The Australian markets received a bullish surprise in October’s employment numbers which saw a 34,000 increase while official Unemployment registered unchanged at 4.3%.
With a cooling global market for metals and energy commodities, no one seriously expects that unemployment levels won’t rise in the coming months. In a statement today Deputy Prime Minister Julia Gillard acknowledged the positive job data but cautioned that "while we are better placed than most other countries, Australia is not immune from the global financial crisis. The global crisis will impact on growth and employment here, and the government does expect to see unemployment rise."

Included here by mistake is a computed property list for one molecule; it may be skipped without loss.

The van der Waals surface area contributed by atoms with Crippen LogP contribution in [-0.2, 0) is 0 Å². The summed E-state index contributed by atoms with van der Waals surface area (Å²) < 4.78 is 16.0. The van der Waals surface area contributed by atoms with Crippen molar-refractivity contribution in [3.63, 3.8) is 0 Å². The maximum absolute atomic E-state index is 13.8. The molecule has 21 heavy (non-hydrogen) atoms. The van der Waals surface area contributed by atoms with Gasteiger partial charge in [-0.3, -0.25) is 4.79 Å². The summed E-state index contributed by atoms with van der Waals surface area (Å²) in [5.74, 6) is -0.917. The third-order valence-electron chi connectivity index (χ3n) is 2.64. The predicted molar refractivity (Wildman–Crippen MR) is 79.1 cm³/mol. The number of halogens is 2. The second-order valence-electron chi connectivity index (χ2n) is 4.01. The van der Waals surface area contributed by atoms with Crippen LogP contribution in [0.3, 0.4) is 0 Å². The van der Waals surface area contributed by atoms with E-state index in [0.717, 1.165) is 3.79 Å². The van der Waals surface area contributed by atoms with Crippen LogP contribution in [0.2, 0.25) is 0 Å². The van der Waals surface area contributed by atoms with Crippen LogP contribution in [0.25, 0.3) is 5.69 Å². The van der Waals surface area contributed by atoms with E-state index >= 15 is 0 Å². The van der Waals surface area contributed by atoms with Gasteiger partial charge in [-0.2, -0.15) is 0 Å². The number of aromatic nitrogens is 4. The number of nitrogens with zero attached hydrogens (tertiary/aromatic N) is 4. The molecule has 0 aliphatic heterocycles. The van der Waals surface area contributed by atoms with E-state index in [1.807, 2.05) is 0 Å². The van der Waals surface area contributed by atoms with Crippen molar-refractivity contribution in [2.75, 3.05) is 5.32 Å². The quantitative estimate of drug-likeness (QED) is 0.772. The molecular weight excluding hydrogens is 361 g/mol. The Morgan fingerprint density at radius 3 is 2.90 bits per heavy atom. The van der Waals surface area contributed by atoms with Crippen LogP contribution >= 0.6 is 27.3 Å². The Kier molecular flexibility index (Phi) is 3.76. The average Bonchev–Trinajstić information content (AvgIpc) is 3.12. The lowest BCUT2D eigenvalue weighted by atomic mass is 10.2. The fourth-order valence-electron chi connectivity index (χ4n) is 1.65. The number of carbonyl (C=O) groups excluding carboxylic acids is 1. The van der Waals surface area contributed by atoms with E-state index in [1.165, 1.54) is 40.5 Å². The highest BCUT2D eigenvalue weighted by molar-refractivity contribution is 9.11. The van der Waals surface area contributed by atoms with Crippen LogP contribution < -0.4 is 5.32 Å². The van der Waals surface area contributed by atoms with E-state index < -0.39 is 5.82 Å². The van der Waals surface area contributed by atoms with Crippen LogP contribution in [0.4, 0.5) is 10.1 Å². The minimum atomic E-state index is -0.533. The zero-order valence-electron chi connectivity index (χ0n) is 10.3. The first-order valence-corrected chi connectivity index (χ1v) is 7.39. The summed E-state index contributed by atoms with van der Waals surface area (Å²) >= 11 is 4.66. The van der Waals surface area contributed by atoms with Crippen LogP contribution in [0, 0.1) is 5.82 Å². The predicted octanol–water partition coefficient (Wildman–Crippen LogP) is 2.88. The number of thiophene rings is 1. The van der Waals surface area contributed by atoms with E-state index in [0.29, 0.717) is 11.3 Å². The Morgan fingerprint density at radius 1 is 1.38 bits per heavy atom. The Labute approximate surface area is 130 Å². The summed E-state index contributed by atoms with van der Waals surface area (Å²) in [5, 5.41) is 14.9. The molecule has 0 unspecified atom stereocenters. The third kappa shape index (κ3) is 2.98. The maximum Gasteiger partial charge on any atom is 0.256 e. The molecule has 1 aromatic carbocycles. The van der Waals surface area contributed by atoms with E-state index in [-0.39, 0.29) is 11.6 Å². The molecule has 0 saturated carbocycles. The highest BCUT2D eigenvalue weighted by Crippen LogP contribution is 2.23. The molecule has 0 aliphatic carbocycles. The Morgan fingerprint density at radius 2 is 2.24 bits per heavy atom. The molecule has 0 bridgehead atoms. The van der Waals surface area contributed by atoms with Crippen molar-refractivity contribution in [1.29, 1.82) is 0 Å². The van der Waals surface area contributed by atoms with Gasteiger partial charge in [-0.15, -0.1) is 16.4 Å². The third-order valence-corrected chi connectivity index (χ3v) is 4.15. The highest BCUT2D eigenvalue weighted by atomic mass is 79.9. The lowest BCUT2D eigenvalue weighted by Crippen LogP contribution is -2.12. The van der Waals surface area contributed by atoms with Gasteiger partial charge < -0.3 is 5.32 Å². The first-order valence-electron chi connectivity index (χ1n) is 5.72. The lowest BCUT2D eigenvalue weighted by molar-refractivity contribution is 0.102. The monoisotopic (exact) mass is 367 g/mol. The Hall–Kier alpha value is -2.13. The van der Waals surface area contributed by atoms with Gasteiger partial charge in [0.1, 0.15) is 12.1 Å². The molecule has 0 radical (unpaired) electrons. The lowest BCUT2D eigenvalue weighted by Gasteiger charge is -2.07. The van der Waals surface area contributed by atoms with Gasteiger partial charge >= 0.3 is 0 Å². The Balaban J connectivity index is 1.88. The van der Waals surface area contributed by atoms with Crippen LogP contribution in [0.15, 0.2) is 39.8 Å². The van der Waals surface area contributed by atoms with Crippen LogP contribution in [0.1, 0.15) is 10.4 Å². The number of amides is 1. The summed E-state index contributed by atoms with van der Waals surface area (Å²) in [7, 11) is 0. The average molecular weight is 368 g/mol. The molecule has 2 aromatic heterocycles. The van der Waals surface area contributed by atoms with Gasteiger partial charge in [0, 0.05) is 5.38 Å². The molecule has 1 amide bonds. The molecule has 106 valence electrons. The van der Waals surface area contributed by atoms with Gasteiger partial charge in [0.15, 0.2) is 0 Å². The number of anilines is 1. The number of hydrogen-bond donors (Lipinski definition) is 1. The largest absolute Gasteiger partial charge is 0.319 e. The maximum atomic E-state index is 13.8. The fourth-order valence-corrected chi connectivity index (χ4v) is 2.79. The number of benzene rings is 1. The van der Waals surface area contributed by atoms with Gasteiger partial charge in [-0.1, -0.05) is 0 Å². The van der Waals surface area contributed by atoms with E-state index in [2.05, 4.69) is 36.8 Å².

We are long Australia via the EWA ETF. Despite the reality of slowing demand for commodities and a volatile currency environment we continue to think that the market there is among the strongest in the developed world.
If you have been reading our work since we started, you know that we have been fans of central bank chief, Glenn Stevens, for a long time now. Under Steven’s management the Reserve Bank held rates high while the Australian economy experienced the biggest market boom in decades. Now, with metal and energy prices slashed back to 2007 price levels, Stevens has room to maneuver that poorly prepared market students like Ben Bernanke do not. So far, his recent rate cuts appear to be providing a soft landing down under.
Keith McCullough & Andrew Barber
Research Edge LLC